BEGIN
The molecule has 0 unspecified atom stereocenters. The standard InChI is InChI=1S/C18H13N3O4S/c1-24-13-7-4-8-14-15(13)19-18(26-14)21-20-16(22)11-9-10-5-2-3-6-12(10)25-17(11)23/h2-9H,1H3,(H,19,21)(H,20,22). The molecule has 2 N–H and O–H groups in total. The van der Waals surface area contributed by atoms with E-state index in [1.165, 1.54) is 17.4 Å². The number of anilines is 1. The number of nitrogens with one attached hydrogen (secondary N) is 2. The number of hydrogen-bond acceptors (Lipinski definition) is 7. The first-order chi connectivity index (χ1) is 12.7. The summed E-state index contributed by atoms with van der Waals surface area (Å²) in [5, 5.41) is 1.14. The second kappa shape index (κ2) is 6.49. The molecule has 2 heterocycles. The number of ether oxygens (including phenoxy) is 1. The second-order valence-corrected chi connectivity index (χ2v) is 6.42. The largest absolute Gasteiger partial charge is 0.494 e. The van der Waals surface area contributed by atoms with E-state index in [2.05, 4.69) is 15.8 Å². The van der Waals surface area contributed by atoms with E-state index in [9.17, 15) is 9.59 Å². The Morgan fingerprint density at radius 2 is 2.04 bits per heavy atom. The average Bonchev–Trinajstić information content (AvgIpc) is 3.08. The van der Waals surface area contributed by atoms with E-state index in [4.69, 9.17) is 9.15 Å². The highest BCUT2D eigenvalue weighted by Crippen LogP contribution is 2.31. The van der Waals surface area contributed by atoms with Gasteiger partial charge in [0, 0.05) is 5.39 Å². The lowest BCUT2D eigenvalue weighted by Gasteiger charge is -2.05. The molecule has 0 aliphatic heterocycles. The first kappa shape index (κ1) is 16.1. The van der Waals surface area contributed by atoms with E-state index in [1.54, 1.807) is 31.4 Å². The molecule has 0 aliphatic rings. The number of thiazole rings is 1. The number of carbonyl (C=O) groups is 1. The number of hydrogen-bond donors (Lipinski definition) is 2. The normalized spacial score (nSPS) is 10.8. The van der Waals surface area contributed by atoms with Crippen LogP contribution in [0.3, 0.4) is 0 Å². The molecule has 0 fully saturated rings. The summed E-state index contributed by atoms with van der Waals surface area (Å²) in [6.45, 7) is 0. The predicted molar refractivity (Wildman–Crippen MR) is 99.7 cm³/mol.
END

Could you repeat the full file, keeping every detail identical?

The molecule has 0 unspecified atom stereocenters. The standard InChI is InChI=1S/C18H13N3O4S/c1-24-13-7-4-8-14-15(13)19-18(26-14)21-20-16(22)11-9-10-5-2-3-6-12(10)25-17(11)23/h2-9H,1H3,(H,19,21)(H,20,22). The molecule has 2 N–H and O–H groups in total. The van der Waals surface area contributed by atoms with E-state index in [1.165, 1.54) is 17.4 Å². The number of anilines is 1. The number of nitrogens with one attached hydrogen (secondary N) is 2. The number of hydrogen-bond acceptors (Lipinski definition) is 7. The first-order chi connectivity index (χ1) is 12.7. The summed E-state index contributed by atoms with van der Waals surface area (Å²) in [5, 5.41) is 1.14. The second kappa shape index (κ2) is 6.49. The molecule has 2 heterocycles. The number of ether oxygens (including phenoxy) is 1. The second-order valence-corrected chi connectivity index (χ2v) is 6.42. The largest absolute Gasteiger partial charge is 0.494 e. The van der Waals surface area contributed by atoms with E-state index in [2.05, 4.69) is 15.8 Å². The van der Waals surface area contributed by atoms with E-state index in [9.17, 15) is 9.59 Å². The Morgan fingerprint density at radius 2 is 2.04 bits per heavy atom. The average Bonchev–Trinajstić information content (AvgIpc) is 3.08. The van der Waals surface area contributed by atoms with E-state index in [4.69, 9.17) is 9.15 Å². The highest BCUT2D eigenvalue weighted by Crippen LogP contribution is 2.31. The van der Waals surface area contributed by atoms with Gasteiger partial charge in [0, 0.05) is 5.39 Å². The lowest BCUT2D eigenvalue weighted by Gasteiger charge is -2.05. The molecule has 0 aliphatic heterocycles. The first kappa shape index (κ1) is 16.1. The van der Waals surface area contributed by atoms with E-state index in [1.54, 1.807) is 31.4 Å². The molecule has 0 aliphatic rings. The number of thiazole rings is 1. The number of carbonyl (C=O) groups is 1. The number of hydrogen-bond donors (Lipinski definition) is 2. The normalized spacial score (nSPS) is 10.8. The van der Waals surface area contributed by atoms with Crippen LogP contribution in [0.3, 0.4) is 0 Å². The molecule has 0 fully saturated rings. The summed E-state index contributed by atoms with van der Waals surface area (Å²) in [6.45, 7) is 0. The predicted molar refractivity (Wildman–Crippen MR) is 99.7 cm³/mol.